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Assange lawyer says he's declined to cooperate with Nadler's document requests

Assange lawyer says he's declined to cooperate with Nadler's document requests
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The founder of WikiLeaks has declined to cooperate with the House Judiciary Committee’s sweeping documents request, which is part of a broad investigation into President TrumpDonald John TrumpStephen Miller: Trump to further crackdown on illegal immigration if he wins US records 97,000 new COVID-19 cases, shattering daily record Biden leads Trump by 8 points nationally: poll MORE's administration, campaign and businesses.

"Mr. Assange has not yet responded to the Committee’s request. The First Amendment dictates that any inquiry by Congress should not begin by issuing requests to journalists for documents pertaining to their news gathering," Julian Assange's lawyer, Barry Pollack, told The Hill on Thursday.

The news was first reported by Politico.

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Assange has come under scrutiny for publishing hacked emails from the campaign of Democratic presidential nominee Hillary ClintonHillary Diane Rodham ClintonTrump may continue to campaign after Election Day if results are not finalized: report Hillicon Valley: Biden campaign slams Facebook after thousands of ads blocked | Majority of voters in three swing states saw ads on social media questioning election validity: poll | Harris more often the target of online misinformation Analysis: Where the swing states stand in Trump-Biden battle MORE and the Democratic National Committee (DNC) during the 2016 election, and he has dismissed criticism of his actions by stating that he acted just as other journalists have when they decide to make confidential documents public.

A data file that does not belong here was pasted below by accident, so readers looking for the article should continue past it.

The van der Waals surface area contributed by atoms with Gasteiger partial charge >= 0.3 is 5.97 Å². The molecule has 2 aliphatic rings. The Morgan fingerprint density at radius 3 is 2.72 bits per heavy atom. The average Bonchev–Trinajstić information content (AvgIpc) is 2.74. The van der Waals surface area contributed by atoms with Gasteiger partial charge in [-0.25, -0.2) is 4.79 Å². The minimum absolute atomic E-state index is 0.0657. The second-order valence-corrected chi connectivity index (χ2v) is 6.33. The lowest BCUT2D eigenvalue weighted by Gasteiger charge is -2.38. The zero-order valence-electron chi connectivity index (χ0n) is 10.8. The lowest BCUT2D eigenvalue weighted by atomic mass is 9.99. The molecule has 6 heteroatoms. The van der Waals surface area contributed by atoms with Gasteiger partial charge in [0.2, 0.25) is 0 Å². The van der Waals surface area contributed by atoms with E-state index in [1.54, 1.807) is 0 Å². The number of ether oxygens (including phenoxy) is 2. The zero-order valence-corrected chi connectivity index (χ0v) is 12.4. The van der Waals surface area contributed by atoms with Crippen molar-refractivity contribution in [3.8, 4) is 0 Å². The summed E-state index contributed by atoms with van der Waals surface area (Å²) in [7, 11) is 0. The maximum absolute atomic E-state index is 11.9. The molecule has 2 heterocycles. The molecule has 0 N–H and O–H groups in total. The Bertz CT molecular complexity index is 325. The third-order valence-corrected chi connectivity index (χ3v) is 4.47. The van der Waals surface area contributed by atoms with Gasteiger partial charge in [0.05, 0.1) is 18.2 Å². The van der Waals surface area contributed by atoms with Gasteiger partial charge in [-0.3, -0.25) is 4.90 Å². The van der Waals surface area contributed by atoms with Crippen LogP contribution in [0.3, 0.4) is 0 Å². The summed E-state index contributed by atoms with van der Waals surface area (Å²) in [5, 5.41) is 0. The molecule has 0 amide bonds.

Despite this defense, a U.S. intelligence community assessment concluded that the whistleblower organization was actively involved in obtaining as well as publishing such emails, which caused a massive embarrassment to the Democratic Party during the heated presidential race.  

Russian operatives penetrated DNC servers after sending dozens of phishing emails to staff, in which they received a fake Google notification asking them to change their password. One person did, leading these hackers to gain access to internal communications that were eventually turned over to WikiLeaks.

Assange is one of the 81 individuals and entities who were hit with the House Judiciary Committee's document requests, and he is one of several who have publicly stated they will not cooperate with the panel.

Assange, a fugitive, currently resides in the Ecuadorian Embassy in London. Under these circumstances, it will be difficult for the panel to compel him to provide such documentation while he is remains outside the U.S.

Judiciary Committee Chairman Jerrold NadlerJerrold (Jerry) Lewis NadlerMarijuana stocks see boost after Harris debate comments Jewish lawmakers targeted by anti-Semitic tweets ahead of election: ADL Democrats shoot down talk of expanding Supreme Court MORE (D-N.Y.) has said the investigation is focusing on possible corruption, obstruction of justice and ethics violations.

– This story was updated at 2:55 p.m. with comments from Assange's lawyer